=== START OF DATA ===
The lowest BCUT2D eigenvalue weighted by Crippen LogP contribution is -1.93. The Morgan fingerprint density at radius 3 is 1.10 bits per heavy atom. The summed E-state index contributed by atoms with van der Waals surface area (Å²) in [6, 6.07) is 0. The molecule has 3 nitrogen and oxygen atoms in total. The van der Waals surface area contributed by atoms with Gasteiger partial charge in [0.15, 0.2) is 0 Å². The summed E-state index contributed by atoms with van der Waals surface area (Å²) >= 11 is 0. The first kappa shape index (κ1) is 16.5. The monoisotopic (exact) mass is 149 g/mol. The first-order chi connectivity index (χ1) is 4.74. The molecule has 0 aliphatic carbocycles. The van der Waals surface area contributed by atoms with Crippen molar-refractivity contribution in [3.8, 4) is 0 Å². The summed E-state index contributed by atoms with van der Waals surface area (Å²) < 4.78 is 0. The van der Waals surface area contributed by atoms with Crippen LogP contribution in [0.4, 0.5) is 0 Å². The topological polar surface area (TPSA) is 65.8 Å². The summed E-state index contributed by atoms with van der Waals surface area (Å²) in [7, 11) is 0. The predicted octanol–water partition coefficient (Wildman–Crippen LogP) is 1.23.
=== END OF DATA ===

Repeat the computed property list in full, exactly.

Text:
The lowest BCUT2D eigenvalue weighted by Crippen LogP contribution is -1.93. The Morgan fingerprint density at radius 3 is 1.10 bits per heavy atom. The summed E-state index contributed by atoms with van der Waals surface area (Å²) in [6, 6.07) is 0. The molecule has 3 nitrogen and oxygen atoms in total. The van der Waals surface area contributed by atoms with Gasteiger partial charge in [0.15, 0.2) is 0 Å². The summed E-state index contributed by atoms with van der Waals surface area (Å²) >= 11 is 0. The first kappa shape index (κ1) is 16.5. The monoisotopic (exact) mass is 149 g/mol. The first-order chi connectivity index (χ1) is 4.74. The molecule has 0 aliphatic carbocycles. The van der Waals surface area contributed by atoms with Crippen molar-refractivity contribution in [3.8, 4) is 0 Å². The summed E-state index contributed by atoms with van der Waals surface area (Å²) < 4.78 is 0. The van der Waals surface area contributed by atoms with Crippen LogP contribution in [0.4, 0.5) is 0 Å². The topological polar surface area (TPSA) is 65.8 Å². The summed E-state index contributed by atoms with van der Waals surface area (Å²) in [7, 11) is 0. The predicted octanol–water partition coefficient (Wildman–Crippen LogP) is 1.23.